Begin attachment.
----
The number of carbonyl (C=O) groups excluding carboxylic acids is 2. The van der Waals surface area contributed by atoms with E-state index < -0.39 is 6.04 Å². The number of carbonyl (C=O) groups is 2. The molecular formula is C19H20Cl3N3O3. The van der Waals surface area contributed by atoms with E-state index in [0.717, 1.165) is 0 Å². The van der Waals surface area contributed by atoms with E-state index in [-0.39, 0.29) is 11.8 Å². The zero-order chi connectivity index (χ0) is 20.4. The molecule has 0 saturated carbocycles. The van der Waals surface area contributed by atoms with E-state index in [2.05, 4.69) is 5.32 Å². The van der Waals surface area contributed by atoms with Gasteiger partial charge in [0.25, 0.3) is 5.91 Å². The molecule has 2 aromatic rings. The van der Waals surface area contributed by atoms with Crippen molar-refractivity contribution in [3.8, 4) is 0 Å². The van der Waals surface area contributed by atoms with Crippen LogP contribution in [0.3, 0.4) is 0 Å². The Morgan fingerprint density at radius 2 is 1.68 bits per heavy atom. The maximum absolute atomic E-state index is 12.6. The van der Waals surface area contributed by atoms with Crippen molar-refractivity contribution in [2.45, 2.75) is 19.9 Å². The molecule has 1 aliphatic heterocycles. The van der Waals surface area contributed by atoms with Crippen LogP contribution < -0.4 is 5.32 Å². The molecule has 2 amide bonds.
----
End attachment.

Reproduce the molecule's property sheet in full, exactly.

The number of carbonyl (C=O) groups excluding carboxylic acids is 2. The van der Waals surface area contributed by atoms with E-state index < -0.39 is 6.04 Å². The number of carbonyl (C=O) groups is 2. The molecular formula is C19H20Cl3N3O3. The van der Waals surface area contributed by atoms with E-state index in [0.717, 1.165) is 0 Å². The van der Waals surface area contributed by atoms with E-state index in [-0.39, 0.29) is 11.8 Å². The zero-order chi connectivity index (χ0) is 20.4. The molecule has 0 saturated carbocycles. The van der Waals surface area contributed by atoms with E-state index in [2.05, 4.69) is 5.32 Å². The van der Waals surface area contributed by atoms with Gasteiger partial charge in [0.25, 0.3) is 5.91 Å². The molecule has 2 aromatic rings. The van der Waals surface area contributed by atoms with Crippen molar-refractivity contribution in [3.8, 4) is 0 Å². The van der Waals surface area contributed by atoms with Crippen LogP contribution in [0.3, 0.4) is 0 Å². The Morgan fingerprint density at radius 2 is 1.68 bits per heavy atom. The maximum absolute atomic E-state index is 12.6. The van der Waals surface area contributed by atoms with Crippen molar-refractivity contribution in [2.45, 2.75) is 19.9 Å². The molecule has 1 aliphatic heterocycles. The van der Waals surface area contributed by atoms with Crippen LogP contribution < -0.4 is 5.32 Å². The molecule has 2 amide bonds.